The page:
I was curious as to why I was sent to a solitary room, but the next day, the Bowibu told me that I was sent there because I believed in God. I told them that I did not believe in God. When I was arrested, I was held with a woman from Chongjin who sold alcohol in Shenyang in China. The woman had told the officers that I went to church in China and she was released because her Chinese husband helped her, but I was sent to the solitary room.
I was interrogated for three days in the Sinuiju Bowibu. After eating breakfast, I was interrogated from 8am till 12pm. They asked me “When did you go to China and how did you get there?”, “What did you do in China?”, “Did you meet any South Korean people?”, “Did you meet any foreigners?” and “Did you meet any South Korean National Intelligence Service officers?” If I told them I didn't meet any South Koreans, they might assume I was lying so I told them instead that I met Canadian and American pastors, but couldn't talk to them. I told them that they just bought me some food. After interrogation, I was ordered to sit still. In the Sinuiju Bowibu, they didn't hit me. For meals they gave us either grinded corn with rice bran powders or whole corn. I didn't feel like eating, so I just gave it away. Water was given on a regular basis into a hole that they dug in the floor. They also gave us time to catch lice, but in the Bowibu, there were no lice.
Continuous torture in Bowibu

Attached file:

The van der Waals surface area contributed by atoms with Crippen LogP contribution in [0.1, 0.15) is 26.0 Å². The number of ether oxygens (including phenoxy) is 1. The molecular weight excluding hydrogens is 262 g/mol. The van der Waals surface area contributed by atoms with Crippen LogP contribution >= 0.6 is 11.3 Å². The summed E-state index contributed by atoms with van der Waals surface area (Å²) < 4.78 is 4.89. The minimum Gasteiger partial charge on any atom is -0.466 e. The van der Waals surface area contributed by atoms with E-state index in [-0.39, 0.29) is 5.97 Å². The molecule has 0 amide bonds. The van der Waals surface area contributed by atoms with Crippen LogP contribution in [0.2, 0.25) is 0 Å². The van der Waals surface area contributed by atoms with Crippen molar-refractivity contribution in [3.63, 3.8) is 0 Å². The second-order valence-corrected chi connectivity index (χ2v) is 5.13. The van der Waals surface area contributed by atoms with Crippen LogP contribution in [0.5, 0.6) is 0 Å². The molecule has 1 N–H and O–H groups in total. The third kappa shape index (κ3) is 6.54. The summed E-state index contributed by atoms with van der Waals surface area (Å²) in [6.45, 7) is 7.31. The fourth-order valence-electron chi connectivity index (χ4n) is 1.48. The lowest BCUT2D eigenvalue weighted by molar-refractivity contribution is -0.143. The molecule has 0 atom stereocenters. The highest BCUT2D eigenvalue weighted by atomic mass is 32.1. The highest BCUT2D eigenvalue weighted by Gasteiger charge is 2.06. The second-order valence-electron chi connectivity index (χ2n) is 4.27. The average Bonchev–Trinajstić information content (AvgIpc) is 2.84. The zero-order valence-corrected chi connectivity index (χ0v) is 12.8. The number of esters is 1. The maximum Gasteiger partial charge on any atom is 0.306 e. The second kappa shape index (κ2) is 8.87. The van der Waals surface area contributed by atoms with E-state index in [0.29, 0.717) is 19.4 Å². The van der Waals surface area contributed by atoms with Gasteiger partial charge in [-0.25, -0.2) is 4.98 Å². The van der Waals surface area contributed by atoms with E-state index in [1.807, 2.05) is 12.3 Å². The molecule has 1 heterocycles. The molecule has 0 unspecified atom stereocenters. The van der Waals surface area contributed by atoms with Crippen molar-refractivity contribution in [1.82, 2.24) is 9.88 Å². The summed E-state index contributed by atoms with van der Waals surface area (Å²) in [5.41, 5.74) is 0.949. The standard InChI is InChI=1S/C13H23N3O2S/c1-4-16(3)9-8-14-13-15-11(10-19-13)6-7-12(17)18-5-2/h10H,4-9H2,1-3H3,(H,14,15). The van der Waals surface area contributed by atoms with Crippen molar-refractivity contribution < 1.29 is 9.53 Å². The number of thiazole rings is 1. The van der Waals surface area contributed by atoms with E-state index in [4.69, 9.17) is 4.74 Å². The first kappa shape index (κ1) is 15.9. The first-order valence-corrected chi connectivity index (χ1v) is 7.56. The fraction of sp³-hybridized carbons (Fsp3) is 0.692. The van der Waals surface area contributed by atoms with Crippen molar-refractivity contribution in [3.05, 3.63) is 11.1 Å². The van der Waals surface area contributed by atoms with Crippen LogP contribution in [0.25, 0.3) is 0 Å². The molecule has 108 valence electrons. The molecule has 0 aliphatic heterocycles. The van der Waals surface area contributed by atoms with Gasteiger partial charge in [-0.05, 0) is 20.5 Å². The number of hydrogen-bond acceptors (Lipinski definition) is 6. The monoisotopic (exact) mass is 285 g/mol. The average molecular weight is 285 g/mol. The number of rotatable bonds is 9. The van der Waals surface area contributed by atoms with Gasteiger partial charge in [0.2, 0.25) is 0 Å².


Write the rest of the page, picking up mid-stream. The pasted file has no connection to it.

Within a week of being at the Sinuiju NSA, two men came from Pyongsong Bowibu (my hometown is Bukchang County, South Hamgyong Province) to pick me up. In case I tried to escape, they chained me to them. It took two days to reach Pyongsong. On the way, we had to spend a night in a motel. I was appalled to find that I had to share a room with one of the male workers.
We reached the Pyongsong Bowibu at around one in the afternoon. When we arrived, I didn't eat the food they gave me. As soon as we arrived at the train station, a combat vehicle came to pick us up since there was quite a distance from the Pyongsong station to the Bowibu. I was confined in a solitary room for a year until February 2005. The size of the room was very tiny, but there was a bathroom and a place to wash my face. I was ordered to sit up straight, as I had been in Sinuiju Bowibu. I had been made completely naked for uterus and clothes check-up. Every possession, including toothbrush and clothes, were checked and if a person has a long hair, they took the hair band away. On the day of arrival, they gave us food which included corn-rice and thin soup which was boiled with the ends of cucumber and eggplant for dinner. Although the food in Pyongsong was better than Sinuiju, I couldn't eat anything for two days. At five in the morning, we woke up and washed our face and sat up straight. We had breakfast at 7am, lunch at 12pm, and dinner at 6pm. The meals were always the same. They gave us two military blankets; I used the thicker one as a mattress and the thinner one for a blanket, but regardless the cement floor was too cold. At 10pm in the evening, we had to sleep, but in case we tried to commit suicide, we had to lay our hands on top of our blankets. Cells were located on the first floor, whereas the interrogation room was on the third floor.